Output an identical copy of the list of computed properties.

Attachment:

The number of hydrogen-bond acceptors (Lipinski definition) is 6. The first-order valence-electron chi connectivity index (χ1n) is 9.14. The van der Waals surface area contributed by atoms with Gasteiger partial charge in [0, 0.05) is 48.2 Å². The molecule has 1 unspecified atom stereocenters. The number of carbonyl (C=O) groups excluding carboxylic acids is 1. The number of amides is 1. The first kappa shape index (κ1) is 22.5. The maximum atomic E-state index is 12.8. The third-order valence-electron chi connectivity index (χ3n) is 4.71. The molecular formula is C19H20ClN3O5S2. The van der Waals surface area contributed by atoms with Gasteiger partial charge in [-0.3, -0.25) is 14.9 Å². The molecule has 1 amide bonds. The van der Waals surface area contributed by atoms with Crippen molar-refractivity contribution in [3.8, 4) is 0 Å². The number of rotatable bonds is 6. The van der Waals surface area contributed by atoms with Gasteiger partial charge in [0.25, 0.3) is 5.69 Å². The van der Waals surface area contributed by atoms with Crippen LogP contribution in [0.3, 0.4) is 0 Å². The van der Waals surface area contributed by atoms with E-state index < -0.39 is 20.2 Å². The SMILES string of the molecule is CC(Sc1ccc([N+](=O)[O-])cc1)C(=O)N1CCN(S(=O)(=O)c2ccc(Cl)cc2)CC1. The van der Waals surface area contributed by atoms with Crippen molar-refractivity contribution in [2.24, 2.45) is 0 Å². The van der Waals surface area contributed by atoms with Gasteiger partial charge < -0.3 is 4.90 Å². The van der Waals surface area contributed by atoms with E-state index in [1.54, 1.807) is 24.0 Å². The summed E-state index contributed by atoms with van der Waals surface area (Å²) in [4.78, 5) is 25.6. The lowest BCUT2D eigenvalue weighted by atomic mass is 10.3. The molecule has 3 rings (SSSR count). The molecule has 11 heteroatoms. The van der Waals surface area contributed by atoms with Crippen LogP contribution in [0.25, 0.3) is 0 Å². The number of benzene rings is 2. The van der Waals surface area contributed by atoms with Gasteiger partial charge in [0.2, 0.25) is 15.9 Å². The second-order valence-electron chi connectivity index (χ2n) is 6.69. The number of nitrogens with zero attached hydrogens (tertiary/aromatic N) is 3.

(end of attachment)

The number of hydrogen-bond acceptors (Lipinski definition) is 6. The first-order valence-electron chi connectivity index (χ1n) is 9.14. The van der Waals surface area contributed by atoms with Gasteiger partial charge in [0, 0.05) is 48.2 Å². The molecule has 1 unspecified atom stereocenters. The number of carbonyl (C=O) groups excluding carboxylic acids is 1. The number of amides is 1. The first kappa shape index (κ1) is 22.5. The maximum atomic E-state index is 12.8. The third-order valence-electron chi connectivity index (χ3n) is 4.71. The molecular formula is C19H20ClN3O5S2. The van der Waals surface area contributed by atoms with Gasteiger partial charge in [-0.3, -0.25) is 14.9 Å². The molecule has 1 amide bonds. The van der Waals surface area contributed by atoms with Crippen molar-refractivity contribution in [3.8, 4) is 0 Å². The number of rotatable bonds is 6. The van der Waals surface area contributed by atoms with Gasteiger partial charge in [0.25, 0.3) is 5.69 Å². The van der Waals surface area contributed by atoms with Crippen LogP contribution in [0.3, 0.4) is 0 Å². The van der Waals surface area contributed by atoms with E-state index < -0.39 is 20.2 Å². The SMILES string of the molecule is CC(Sc1ccc([N+](=O)[O-])cc1)C(=O)N1CCN(S(=O)(=O)c2ccc(Cl)cc2)CC1. The van der Waals surface area contributed by atoms with Crippen molar-refractivity contribution in [2.24, 2.45) is 0 Å². The van der Waals surface area contributed by atoms with Gasteiger partial charge < -0.3 is 4.90 Å². The van der Waals surface area contributed by atoms with E-state index in [1.54, 1.807) is 24.0 Å². The summed E-state index contributed by atoms with van der Waals surface area (Å²) in [4.78, 5) is 25.6. The lowest BCUT2D eigenvalue weighted by atomic mass is 10.3. The molecule has 3 rings (SSSR count). The molecule has 11 heteroatoms. The van der Waals surface area contributed by atoms with Crippen LogP contribution in [0.25, 0.3) is 0 Å². The number of benzene rings is 2. The van der Waals surface area contributed by atoms with Gasteiger partial charge in [0.2, 0.25) is 15.9 Å². The second-order valence-electron chi connectivity index (χ2n) is 6.69. The number of nitrogens with zero attached hydrogens (tertiary/aromatic N) is 3.